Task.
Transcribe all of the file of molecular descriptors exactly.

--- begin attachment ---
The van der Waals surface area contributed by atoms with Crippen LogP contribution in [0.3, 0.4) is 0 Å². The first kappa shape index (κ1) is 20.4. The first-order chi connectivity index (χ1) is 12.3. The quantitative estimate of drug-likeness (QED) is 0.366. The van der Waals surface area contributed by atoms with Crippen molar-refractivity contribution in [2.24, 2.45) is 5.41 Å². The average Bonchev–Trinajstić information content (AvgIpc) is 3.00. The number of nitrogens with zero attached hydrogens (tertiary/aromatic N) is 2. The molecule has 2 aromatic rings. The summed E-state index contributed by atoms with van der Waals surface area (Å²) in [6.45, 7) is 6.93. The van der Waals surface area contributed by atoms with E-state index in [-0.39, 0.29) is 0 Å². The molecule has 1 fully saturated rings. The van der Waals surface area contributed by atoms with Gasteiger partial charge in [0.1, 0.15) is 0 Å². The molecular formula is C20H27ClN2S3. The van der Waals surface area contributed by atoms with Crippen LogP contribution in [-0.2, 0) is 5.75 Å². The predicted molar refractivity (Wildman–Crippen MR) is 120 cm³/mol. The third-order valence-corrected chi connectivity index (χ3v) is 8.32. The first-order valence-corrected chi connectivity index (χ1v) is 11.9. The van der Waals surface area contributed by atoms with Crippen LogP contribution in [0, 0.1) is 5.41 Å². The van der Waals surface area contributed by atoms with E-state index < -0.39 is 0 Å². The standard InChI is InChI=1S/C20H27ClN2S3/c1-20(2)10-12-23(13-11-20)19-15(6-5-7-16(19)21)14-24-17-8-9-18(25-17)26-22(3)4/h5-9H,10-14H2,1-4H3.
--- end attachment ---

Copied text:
The van der Waals surface area contributed by atoms with Crippen LogP contribution in [0.3, 0.4) is 0 Å². The first kappa shape index (κ1) is 20.4. The first-order chi connectivity index (χ1) is 12.3. The quantitative estimate of drug-likeness (QED) is 0.366. The van der Waals surface area contributed by atoms with Crippen molar-refractivity contribution in [2.24, 2.45) is 5.41 Å². The average Bonchev–Trinajstić information content (AvgIpc) is 3.00. The number of nitrogens with zero attached hydrogens (tertiary/aromatic N) is 2. The molecule has 2 aromatic rings. The summed E-state index contributed by atoms with van der Waals surface area (Å²) in [6.45, 7) is 6.93. The van der Waals surface area contributed by atoms with E-state index in [-0.39, 0.29) is 0 Å². The molecule has 1 fully saturated rings. The van der Waals surface area contributed by atoms with Gasteiger partial charge in [0.1, 0.15) is 0 Å². The molecular formula is C20H27ClN2S3. The van der Waals surface area contributed by atoms with Crippen LogP contribution in [-0.2, 0) is 5.75 Å². The predicted molar refractivity (Wildman–Crippen MR) is 120 cm³/mol. The third-order valence-corrected chi connectivity index (χ3v) is 8.32. The first-order valence-corrected chi connectivity index (χ1v) is 11.9. The van der Waals surface area contributed by atoms with Crippen LogP contribution in [0, 0.1) is 5.41 Å². The van der Waals surface area contributed by atoms with E-state index < -0.39 is 0 Å². The standard InChI is InChI=1S/C20H27ClN2S3/c1-20(2)10-12-23(13-11-20)19-15(6-5-7-16(19)21)14-24-17-8-9-18(25-17)26-22(3)4/h5-9H,10-14H2,1-4H3.